Wednesday 8 April 2015

Stealth Inc 2: A Game of Clones Review (PS4/PS Vita)

The first Stealth Inc game was a very taxing, very inventive platform/puzzle game that had players trying to lead their little clone through a series of test chambers with the aim being to get to the exit door of each stage. Stealth Inc. 2 is much the same but the production values, writing and story have all been upped.
The story isn’t exactly in-depth but it allows a dark edge of humour to subtly be placed throughout the game. It revolves around a lab employee who sits in second place in his companies productivity scores. Sitting just one point above him is his rival. It would all be fine if it weren’t for the fact that the clones keep escaping and not doing quite what they should.
You play the role of the helpless clone trying to escape the institute but finding yourself continually unable to resist the draw of taking on the test chambers. The new hub world acts to channel you around the institute with each completed test chamber opening new areas and giving the brief glimmer of hope that you might be getting close to finally escaping once and for all. It’s not dissimilar to the atmosphere created by Portal and that is certainly not a bad thing.
The levels themselves can only be described as devious. We certainly wouldn’t have thought you could have created so much with the basic tool set of trip switches, lasers and moving blocks. The original Stealth Inc. displayed some stunning level design and Stealth Inc. 2 seems to take it to a level beyond even that. The fact your unseen overseer keeps leaving you sarcastic comments as you go only adds to the atmosphere.
The hub world itself is one huge puzzle that gradually unlocks and needs to be traversed as you proceed. It really helps to pull the game together and adds much more charm to the game than the simple listed level approach of the first game. Little touches of design such as robot vacuums cleaning deserted corridors and employees going about their business help to create the illusion of the facility and also really differentiate the hub world from the self-contained levels.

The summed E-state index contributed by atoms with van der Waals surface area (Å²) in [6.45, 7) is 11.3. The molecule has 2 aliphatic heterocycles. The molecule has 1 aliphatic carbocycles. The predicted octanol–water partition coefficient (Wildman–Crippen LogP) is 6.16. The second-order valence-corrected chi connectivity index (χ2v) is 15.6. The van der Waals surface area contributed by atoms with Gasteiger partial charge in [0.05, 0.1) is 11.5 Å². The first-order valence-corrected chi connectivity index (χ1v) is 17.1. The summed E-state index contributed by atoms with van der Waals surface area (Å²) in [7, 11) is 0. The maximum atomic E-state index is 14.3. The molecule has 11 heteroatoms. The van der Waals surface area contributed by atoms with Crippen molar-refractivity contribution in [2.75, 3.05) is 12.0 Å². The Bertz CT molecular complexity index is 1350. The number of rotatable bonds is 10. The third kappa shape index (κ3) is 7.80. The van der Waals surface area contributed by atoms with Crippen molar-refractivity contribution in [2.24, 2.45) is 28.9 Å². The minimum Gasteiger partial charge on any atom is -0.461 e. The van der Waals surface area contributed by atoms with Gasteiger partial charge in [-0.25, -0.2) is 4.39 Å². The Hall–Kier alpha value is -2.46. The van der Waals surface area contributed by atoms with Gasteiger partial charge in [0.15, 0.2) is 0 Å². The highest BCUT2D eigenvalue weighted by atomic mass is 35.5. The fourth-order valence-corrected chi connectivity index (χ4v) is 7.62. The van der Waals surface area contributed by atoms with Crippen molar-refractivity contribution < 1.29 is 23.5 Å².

The big addition is that some of the puzzles now involve other rescued clones helping you out. This can also be done through local co-op which adds yet another little treat into the mix. A few pieces of equipment are also on hand to shake things up a bit and the different ways these are used demonstrates yet more design genius from the developers. For instance – an inflatable buddy is seemingly there to act as a weight on switches. Soon though you will realise you can use it to propel yourself like a trampoline from it or use it to strand enemy robots. 
Though the original game was excellent we just found ourselves having even more fun with this one. The extra touches of humour, the even more inventive level design and the perfectly judged learning curve make this a real joy to play. There aren’t many games that make you feel so elated working your way through a level solving little pieces of puzzles that add up to a bigger solution.
As before there is a level editor included and players can then share their sadistic creations with the rest of the gaming community. This could well mean that there will be new levels for fans to play for many years to come. 
Overall, this takes all the elements from the excellent original and levels everything out while adding a big dollop of humour and some nice additional modes. It’s one of the most pure platform/puzzle experiences we’ve played for many a year and there is absolutely no reason for you not to buy it.
Overall 10/10

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